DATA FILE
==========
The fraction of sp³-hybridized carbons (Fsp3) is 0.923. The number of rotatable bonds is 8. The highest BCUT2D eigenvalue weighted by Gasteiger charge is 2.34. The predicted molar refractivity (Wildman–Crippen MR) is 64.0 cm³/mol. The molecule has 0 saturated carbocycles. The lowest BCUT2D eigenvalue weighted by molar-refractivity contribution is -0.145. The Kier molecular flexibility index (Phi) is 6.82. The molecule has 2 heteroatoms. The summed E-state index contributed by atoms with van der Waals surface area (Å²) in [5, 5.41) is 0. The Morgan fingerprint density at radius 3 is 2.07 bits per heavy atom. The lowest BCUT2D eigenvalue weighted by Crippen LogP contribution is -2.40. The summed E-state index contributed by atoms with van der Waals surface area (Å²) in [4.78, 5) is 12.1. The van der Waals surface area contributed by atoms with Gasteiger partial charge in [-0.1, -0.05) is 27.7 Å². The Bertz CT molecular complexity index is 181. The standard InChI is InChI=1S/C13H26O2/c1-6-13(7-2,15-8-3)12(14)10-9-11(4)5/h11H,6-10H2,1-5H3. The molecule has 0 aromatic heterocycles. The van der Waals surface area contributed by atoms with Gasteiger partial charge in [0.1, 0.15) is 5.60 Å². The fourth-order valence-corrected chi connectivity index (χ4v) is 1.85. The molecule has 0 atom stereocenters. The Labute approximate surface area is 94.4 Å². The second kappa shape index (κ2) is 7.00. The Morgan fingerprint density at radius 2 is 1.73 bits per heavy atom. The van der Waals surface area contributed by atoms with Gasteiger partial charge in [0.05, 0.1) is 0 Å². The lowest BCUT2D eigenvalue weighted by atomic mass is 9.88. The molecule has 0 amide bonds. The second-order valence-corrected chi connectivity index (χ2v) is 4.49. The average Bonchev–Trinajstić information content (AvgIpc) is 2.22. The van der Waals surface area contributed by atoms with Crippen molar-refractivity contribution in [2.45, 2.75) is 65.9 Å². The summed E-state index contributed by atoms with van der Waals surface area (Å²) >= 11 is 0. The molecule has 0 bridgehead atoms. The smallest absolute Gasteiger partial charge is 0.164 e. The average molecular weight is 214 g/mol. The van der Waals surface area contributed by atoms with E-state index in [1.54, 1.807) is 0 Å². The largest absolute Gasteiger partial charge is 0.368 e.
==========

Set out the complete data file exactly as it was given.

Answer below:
The fraction of sp³-hybridized carbons (Fsp3) is 0.923. The number of rotatable bonds is 8. The highest BCUT2D eigenvalue weighted by Gasteiger charge is 2.34. The predicted molar refractivity (Wildman–Crippen MR) is 64.0 cm³/mol. The molecule has 0 saturated carbocycles. The lowest BCUT2D eigenvalue weighted by molar-refractivity contribution is -0.145. The Kier molecular flexibility index (Phi) is 6.82. The molecule has 2 heteroatoms. The summed E-state index contributed by atoms with van der Waals surface area (Å²) in [5, 5.41) is 0. The Morgan fingerprint density at radius 3 is 2.07 bits per heavy atom. The lowest BCUT2D eigenvalue weighted by Crippen LogP contribution is -2.40. The summed E-state index contributed by atoms with van der Waals surface area (Å²) in [4.78, 5) is 12.1. The van der Waals surface area contributed by atoms with Gasteiger partial charge in [-0.1, -0.05) is 27.7 Å². The Bertz CT molecular complexity index is 181. The standard InChI is InChI=1S/C13H26O2/c1-6-13(7-2,15-8-3)12(14)10-9-11(4)5/h11H,6-10H2,1-5H3. The molecule has 0 aromatic heterocycles. The van der Waals surface area contributed by atoms with Gasteiger partial charge in [0.1, 0.15) is 5.60 Å². The fourth-order valence-corrected chi connectivity index (χ4v) is 1.85. The molecule has 0 atom stereocenters. The Labute approximate surface area is 94.4 Å². The second kappa shape index (κ2) is 7.00. The Morgan fingerprint density at radius 2 is 1.73 bits per heavy atom. The van der Waals surface area contributed by atoms with Gasteiger partial charge in [0.05, 0.1) is 0 Å². The lowest BCUT2D eigenvalue weighted by atomic mass is 9.88. The molecule has 0 amide bonds. The second-order valence-corrected chi connectivity index (χ2v) is 4.49. The average Bonchev–Trinajstić information content (AvgIpc) is 2.22. The van der Waals surface area contributed by atoms with Crippen molar-refractivity contribution in [2.45, 2.75) is 65.9 Å². The summed E-state index contributed by atoms with van der Waals surface area (Å²) >= 11 is 0. The molecule has 0 bridgehead atoms. The smallest absolute Gasteiger partial charge is 0.164 e. The average molecular weight is 214 g/mol. The van der Waals surface area contributed by atoms with E-state index in [1.54, 1.807) is 0 Å². The largest absolute Gasteiger partial charge is 0.368 e.